Blair wants to show that using theater for healing can help participants feel "dramatically different" about themselves and their lives after the sessions.  In "her" show, wiewers will learn the value of play, of listening to the various voices we carry inside, of face-to-face contact in a hyper-techno world, and the importance of engaging the body in healing the mind and heart.

I voted for Blair while making a statement that she also include mention of psychodrama in her work. Vote for her too right here.

In the meanwhile, here's footage of a real drama therapy session, including sculpting and body movement, in this video:

Thursday, June 3, 2010

Worth listening: online interviews about psychodrama

Investigative reporter Jon Rappoport recently has given some very good air time to the gifts and advantages of psychodrama on his online radio show on the Progressive Radio Network.

His show with Zerka Moreno, the "mother" of psychodrama, is here. It is a rare interview with Zerka T. Moreno, who at 93 years old, is still conducting groups in the living room of her home in a retirement village in Charlottesville, Va. She tells stories about the early years of psychodrama with her late husband, Dr. J.L. Morneo, some of which I've not heard before.

Rappoport's interview with Ed Schrieber, a psychodramatist in Massachusetts and the editor of Zerka's memoirs, is here.

Monday, May 24, 2010

Playback Theatre improvises stories of our lives

Playback Theatre is a wonderful derivative of psychodrama that has now made its own fame and boasts its own method. There are groups across the United States and around the world.

The Washington Post just featured a group in Silver Spring, Md., which is active with monthly gatherings of 70 people, some of whom volunteer to tell a personal story while a group of actors improvise their story and play it back while everyone watches. Part community building and part entertainment, these presentations may be poignant or humorous, but they are always deeply human.  In February, the topic was "Variations on a Dream" in honor of Martin Luther King Jr.; later in honor of Valentine's Day, the topic was "When We Are Granted Our Heart's Desires." For more on Playback and its trainings, click here.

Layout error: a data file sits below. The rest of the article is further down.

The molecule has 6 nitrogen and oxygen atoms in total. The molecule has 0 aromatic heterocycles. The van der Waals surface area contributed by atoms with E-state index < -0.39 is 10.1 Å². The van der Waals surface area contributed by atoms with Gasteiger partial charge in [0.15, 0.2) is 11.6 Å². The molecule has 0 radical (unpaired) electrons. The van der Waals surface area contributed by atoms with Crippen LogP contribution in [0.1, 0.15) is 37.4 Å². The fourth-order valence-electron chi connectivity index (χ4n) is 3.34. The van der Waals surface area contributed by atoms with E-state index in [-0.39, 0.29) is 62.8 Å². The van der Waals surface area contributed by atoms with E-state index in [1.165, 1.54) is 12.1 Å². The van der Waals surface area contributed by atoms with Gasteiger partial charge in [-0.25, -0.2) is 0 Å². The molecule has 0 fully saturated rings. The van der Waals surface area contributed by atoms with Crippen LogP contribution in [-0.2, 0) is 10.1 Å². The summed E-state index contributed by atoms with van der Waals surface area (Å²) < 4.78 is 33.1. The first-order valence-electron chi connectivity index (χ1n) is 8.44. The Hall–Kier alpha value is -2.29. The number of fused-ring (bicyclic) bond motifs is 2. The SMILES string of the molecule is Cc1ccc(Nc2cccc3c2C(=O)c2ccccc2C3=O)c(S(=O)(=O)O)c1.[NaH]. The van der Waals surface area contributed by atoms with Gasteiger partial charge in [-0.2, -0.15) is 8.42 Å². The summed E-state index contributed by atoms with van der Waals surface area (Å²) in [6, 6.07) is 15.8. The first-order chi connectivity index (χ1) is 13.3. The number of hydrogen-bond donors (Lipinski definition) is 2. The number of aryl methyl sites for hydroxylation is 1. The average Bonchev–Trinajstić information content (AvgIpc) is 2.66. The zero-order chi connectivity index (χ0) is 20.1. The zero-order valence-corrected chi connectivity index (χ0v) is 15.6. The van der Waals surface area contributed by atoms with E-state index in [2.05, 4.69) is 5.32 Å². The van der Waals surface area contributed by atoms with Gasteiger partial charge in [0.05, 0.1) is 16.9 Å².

Friday, May 21, 2010

New book combines psychodrama and the body

As the newest research in neuroscience reframes how and why experiential psychotherapies bring significant healing to the brain and body, a new book, "The Body Alchemy of Psychodrama" by Rebecca Ridge, arrives to show how one practitoner puts these theories into practice.

As a psychologist, psychodramatist and bodyworker, Rebecca combines her knowledge and skills to show how the action method of psychodrama blends very well with the subtle hands-on practices of craniosacral therapy, positional release, reflexology and shiatsu.

Rebecca says:

"Alchemy is a wonderfully expressive term to describe the philosophical, psychological and biological processes that illuminate and transform the body mind in each of us. The body is still and may remain forever to some degree a mysterious universe, no matter how much we might be able to explain the complexities of our body and brain’s physiological intricacies. Thus Body Alchemy involves the mystery and the potential to keep evolving one’s relationship to our body mind."
Rebecca is a Midwest trainer, educator and practitioner who divides her time between Anoka, Minn., and Australia. She explains psychodrama as an embodied form of psychotherapy and includes a historical background of  somatic psychology theories. 

As more pracititoners incorporate some kind of touch in their work, she offers a valuable chapter on the ethics of touch for the group therapist, psychodramatist and psychotherapist so that they may safely apply practices of touch in therapy. Her ideas are now incorporated in my annual experientially based ethics training, "Ethics In Action."

See Rebecca's site, which includes articles and a link to order her book here.

Friday, April 2, 2010

Moreno's psychodrama and Twelve Steps have much in common

There are several remarkable parallels between the philosophies of J.L. Moreno, the physician who developed psychodrama, and the Twelve-Step self-help movement started by Bill Wilson and Dr. Bob.

There is the importance of group.

Moreno identified people as the "healing agents" of each other, as early as 1912 when he initiated groups for red-light district prostitutes in Vienna. (We might theorize that many of these women might have had addiction prolbems and possibly were survivors of sexual abuse). He later coined the phrase "group psychotherapy" during a meeting of the American Psychiatric Association.